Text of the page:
More about:

Guide Sanitary Sewer Systems & Combined Sewer Overflows

How MassDEP regulates combined sewer overflows and sewer systems in Massachusetts.

Sanitary Sewer Systems & Combined Sewer Overflows

Systems of pipes and pumps that transport wastewater to wastewater treatment plants are called sanitary sewers. Water used in homes or industry is flushed through their pipes until it reaches local sewer mains owned and operated by municipal or regional sewer departments.

Sewer mains flow into progressively larger pipes until they reach the wastewater treatment plant. In the ideal case, a sewer system is completely gravity-powered. In situations where gravity cannot do all the work, the sewer system includes grinder-pumps or lift stations to move the wastewater to the treatment plant. Manholes allow access to the sewers by means of vertical openings and covers.

MassDEP has responsibility for ensuring that sanitary sewer systems are in compliance with the requirements of the Massachusetts Clean Waters Act and the regulations adopted under 314 CMR 1.00 through 9.00.

Proper operation and maintenance of sanitary sewers is critical to public and environmental health. This website has guidance for owners, managers and operators seeking to optimize operation of their systems as well as information about notifying MassDEP about emergency overflows, bypasses, and sewage backups.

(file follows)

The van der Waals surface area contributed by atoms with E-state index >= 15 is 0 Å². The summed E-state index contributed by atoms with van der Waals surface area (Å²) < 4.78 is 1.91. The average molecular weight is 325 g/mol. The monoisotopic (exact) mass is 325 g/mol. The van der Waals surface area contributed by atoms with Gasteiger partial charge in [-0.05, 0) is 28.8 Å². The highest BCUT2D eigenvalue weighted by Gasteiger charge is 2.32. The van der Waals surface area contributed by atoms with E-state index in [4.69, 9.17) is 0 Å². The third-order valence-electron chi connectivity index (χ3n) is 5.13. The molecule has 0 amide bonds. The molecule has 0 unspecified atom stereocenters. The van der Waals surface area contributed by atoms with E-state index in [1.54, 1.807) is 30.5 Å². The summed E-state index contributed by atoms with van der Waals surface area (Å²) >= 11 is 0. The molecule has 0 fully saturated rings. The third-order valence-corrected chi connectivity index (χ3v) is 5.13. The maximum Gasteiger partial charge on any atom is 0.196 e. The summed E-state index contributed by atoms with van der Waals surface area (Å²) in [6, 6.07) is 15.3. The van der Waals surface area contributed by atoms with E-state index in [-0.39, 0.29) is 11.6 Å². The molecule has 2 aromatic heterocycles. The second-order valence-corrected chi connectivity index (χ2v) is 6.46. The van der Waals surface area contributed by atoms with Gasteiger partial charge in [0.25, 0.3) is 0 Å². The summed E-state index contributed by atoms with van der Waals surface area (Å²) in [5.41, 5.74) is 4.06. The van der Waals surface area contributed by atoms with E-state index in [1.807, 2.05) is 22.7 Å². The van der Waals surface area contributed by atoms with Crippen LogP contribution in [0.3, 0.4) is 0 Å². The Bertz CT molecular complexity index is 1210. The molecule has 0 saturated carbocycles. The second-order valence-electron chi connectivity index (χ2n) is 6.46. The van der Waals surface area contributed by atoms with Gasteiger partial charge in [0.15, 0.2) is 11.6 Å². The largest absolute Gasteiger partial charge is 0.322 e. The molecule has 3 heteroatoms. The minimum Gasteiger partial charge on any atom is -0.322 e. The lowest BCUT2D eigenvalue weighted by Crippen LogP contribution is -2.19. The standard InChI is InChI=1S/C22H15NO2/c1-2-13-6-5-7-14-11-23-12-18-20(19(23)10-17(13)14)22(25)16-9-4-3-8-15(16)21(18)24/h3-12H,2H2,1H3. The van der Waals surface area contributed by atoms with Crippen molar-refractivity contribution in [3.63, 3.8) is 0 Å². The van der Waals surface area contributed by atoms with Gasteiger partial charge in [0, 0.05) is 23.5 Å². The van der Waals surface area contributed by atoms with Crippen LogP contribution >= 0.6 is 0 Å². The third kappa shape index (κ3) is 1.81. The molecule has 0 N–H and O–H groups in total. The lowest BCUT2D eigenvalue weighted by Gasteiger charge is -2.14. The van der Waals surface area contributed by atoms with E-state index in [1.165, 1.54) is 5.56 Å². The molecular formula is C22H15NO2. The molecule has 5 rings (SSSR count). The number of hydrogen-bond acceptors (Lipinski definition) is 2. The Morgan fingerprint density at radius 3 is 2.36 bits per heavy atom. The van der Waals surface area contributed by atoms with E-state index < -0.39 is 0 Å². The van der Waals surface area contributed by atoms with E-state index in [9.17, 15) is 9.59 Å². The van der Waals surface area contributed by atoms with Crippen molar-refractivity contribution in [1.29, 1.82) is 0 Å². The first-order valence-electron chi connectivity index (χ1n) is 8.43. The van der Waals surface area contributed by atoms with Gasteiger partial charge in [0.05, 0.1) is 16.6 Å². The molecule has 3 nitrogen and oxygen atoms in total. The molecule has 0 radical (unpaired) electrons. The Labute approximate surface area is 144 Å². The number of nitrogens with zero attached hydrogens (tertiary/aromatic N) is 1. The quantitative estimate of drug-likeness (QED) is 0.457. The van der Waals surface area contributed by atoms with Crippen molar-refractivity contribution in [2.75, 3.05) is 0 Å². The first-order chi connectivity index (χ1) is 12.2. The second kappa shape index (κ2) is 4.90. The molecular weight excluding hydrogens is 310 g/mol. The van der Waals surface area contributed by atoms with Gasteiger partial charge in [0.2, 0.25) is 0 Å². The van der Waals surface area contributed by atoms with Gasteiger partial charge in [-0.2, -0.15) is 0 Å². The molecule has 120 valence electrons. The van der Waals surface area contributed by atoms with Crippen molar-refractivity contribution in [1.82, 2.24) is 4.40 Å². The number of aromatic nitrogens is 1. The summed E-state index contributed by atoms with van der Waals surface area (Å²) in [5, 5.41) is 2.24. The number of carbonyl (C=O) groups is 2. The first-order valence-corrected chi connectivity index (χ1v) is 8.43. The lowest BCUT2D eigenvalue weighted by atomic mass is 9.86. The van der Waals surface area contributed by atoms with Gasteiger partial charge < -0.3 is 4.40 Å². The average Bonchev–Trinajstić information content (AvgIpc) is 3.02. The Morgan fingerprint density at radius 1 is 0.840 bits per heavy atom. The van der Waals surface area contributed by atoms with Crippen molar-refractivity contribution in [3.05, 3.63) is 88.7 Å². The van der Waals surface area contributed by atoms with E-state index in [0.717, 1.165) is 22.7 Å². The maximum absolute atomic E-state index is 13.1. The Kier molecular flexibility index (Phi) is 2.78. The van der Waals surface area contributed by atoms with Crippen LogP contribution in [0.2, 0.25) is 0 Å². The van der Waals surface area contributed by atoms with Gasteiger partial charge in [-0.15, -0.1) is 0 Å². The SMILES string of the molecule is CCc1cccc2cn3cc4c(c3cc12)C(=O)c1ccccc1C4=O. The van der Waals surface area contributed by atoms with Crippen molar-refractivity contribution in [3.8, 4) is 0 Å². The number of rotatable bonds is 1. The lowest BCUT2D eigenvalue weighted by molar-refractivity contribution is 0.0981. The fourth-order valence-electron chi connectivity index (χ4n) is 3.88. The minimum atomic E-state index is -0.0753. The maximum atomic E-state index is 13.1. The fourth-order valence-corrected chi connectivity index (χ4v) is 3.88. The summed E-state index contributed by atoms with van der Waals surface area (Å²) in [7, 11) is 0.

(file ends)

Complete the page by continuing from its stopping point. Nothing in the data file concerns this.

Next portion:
Infiltration and inflow (I/I) is groundwater, rainwater and snow melt that enter sewer systems through defects in sewers or illegal connections. I/I reduces the capacity of sewer systems and treatment facilities to transport and treat wastewater. During periods of high groundwater and large or sudden storm events, I/I entering sanitary sewers may cause surcharging, wastewater backups into homes and businesses, and inadequate treatment. The policy available on this website is intended to help municipalities manage infiltration and inflow. In rare instances, property owners may experience flooding and sewage backups.